Niko: We’re still figuring a lot out. We haven’t nailed what’s right and what’s wrong for Bonds. We’re a team of eight now, and we make sure that everybody is involved in what’s happening and has a say in it. We run a lot of external workshops, we can reach out to people and say: “We love what you do, we have a space, why don’t you come teach our crowd here?”
Paul: It’s the same idea as the market stall. Not exclusively, but about 70 per cent of the brands in here are friends of ours; we know their stories and we want to amplify them. We do Tuesday talks called Bonding Sessions with the people behind the brands, which we’re going to turn into a podcast. Some of the brands we stock, we’ve been a part of their journey. Fetch and Follow, who make dog accessories. we started off with in on the market and they’ve also collaborated with Ana [Kerin, of Kana London]. We had Maya Njie in for a talk recently, she creates fragrances based on scents from her childhood. We’ve worked with chocolate makers to create bars based on our scents, we’re collaborating with an artist called Charlotte Taylor who is really cool and has created some visuals around our newest candle [Jardine de la Lune, a smoky mix of tuberoses, cloves and cinnamon inspired by the gardens of Versailles]. We’re trying to do different things to keep it interesting.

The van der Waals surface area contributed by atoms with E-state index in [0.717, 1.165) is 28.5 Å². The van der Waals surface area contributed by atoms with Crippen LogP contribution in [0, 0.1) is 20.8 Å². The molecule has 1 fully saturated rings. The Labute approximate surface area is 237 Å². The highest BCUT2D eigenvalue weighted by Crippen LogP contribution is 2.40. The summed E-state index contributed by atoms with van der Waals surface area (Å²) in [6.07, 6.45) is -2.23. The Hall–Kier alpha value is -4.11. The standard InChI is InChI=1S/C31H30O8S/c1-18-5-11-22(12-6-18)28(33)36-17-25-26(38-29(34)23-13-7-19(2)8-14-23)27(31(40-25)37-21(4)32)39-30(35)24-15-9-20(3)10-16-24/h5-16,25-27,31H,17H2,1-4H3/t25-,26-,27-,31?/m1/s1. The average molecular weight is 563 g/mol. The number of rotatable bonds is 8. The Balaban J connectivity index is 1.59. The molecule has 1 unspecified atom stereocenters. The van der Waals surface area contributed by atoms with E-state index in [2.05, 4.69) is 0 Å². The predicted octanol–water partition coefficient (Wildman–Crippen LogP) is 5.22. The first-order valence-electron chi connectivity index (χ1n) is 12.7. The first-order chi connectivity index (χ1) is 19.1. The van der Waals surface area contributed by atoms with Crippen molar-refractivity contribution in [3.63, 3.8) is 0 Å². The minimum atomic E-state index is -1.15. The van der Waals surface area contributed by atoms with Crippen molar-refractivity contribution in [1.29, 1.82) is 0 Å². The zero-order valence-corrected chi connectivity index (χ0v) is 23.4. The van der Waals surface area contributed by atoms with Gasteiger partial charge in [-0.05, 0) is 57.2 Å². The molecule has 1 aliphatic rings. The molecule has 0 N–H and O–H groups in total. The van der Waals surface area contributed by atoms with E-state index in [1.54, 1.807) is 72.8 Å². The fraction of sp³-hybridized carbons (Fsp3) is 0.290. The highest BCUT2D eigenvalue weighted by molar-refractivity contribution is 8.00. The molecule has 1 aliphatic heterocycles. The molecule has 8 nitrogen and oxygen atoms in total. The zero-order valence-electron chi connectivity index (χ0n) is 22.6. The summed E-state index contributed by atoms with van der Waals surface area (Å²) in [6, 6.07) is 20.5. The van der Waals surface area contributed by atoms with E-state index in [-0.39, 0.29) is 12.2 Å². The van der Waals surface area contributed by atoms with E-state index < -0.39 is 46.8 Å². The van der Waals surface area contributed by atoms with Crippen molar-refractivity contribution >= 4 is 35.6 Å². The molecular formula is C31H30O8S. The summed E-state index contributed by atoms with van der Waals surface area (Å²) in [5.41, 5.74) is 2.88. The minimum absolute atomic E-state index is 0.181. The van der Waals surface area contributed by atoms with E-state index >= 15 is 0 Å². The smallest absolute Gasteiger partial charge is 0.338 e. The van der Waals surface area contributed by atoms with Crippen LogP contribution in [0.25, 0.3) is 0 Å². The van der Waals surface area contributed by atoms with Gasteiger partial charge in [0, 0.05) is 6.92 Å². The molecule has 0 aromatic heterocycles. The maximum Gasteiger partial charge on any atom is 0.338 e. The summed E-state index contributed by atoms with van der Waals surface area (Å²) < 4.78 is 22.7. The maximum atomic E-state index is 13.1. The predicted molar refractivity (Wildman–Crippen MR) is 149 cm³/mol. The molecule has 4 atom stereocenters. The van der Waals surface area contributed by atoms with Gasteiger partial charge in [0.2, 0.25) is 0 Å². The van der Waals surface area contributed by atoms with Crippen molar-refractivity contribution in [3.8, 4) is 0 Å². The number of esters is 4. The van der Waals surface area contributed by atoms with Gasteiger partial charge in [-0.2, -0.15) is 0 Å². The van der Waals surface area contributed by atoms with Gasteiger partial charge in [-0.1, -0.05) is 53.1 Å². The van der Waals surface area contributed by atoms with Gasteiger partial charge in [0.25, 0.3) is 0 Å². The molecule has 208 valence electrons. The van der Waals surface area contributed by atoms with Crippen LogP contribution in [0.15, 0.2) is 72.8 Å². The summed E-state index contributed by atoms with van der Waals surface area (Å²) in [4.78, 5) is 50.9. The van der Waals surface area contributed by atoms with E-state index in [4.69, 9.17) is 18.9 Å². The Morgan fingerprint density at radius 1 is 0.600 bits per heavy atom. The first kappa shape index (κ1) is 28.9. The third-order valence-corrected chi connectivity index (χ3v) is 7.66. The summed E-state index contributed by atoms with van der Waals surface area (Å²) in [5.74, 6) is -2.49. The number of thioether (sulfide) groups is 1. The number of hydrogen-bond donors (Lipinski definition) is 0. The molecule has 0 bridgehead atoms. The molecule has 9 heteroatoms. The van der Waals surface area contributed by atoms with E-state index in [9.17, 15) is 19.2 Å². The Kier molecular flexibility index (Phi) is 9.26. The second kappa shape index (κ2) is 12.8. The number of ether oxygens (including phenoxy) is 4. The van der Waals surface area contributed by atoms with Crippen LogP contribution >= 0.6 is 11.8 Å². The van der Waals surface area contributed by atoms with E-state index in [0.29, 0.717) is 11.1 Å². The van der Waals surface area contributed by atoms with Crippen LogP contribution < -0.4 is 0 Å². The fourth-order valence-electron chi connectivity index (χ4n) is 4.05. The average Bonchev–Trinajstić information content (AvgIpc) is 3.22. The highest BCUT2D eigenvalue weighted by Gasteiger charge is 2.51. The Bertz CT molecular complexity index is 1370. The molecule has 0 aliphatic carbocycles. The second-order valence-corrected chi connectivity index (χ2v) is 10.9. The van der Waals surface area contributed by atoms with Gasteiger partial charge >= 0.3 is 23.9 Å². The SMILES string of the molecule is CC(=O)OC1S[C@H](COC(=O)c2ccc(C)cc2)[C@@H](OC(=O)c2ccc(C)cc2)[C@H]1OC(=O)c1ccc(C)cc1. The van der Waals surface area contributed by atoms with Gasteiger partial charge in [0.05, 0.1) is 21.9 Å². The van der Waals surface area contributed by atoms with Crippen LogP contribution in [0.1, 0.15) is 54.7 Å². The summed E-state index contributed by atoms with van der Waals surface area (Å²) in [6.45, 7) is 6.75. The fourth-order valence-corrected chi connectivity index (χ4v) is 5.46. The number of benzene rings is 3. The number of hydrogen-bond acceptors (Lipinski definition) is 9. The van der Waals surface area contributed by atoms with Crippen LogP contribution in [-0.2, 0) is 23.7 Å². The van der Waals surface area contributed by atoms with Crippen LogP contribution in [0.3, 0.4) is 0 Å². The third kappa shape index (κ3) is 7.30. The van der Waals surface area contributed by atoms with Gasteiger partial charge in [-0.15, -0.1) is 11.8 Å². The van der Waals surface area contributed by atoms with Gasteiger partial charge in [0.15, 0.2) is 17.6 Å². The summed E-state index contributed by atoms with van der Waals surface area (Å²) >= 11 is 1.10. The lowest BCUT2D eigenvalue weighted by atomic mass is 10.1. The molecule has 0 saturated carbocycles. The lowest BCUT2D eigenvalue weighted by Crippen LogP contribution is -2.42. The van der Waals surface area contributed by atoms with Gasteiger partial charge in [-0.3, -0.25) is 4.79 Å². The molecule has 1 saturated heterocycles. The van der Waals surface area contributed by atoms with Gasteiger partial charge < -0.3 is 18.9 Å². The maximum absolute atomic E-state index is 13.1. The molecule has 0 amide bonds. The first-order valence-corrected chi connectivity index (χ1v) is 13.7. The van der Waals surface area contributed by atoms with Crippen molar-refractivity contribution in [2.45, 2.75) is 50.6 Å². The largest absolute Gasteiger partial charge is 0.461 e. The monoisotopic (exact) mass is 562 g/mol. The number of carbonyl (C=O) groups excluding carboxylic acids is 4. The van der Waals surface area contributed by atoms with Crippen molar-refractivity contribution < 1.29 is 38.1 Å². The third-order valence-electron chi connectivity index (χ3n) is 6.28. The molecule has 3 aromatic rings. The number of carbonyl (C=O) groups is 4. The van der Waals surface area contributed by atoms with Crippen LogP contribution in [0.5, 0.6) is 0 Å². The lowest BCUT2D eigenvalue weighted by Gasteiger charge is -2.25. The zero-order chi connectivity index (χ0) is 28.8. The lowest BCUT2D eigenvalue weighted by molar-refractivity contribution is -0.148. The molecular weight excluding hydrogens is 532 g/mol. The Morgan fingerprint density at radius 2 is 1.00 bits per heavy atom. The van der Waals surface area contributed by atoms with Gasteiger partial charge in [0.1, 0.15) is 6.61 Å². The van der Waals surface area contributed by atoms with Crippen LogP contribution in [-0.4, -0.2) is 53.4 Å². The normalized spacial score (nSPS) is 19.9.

Niko: It’s also a studio environment, we produce here during the week and on the evenings we can host talks or a workshop of our own, and then the store is open on the weekends. Combined with that is Kana; we used to be next to Ana on the market and now we share this building. The best days are when Ana has a workshop upstairs, we have one downstairs and the shop is open, it’s super noisy but in a really good way. It’s almost like being on the market again. As Paul said: it’s not just a shop that sells cute things, it’s a building that houses our neighbourhood and that they consider an extension to their own home.
Bonds Hackney can be found at 5A Gransden Ave, London E8 3QA.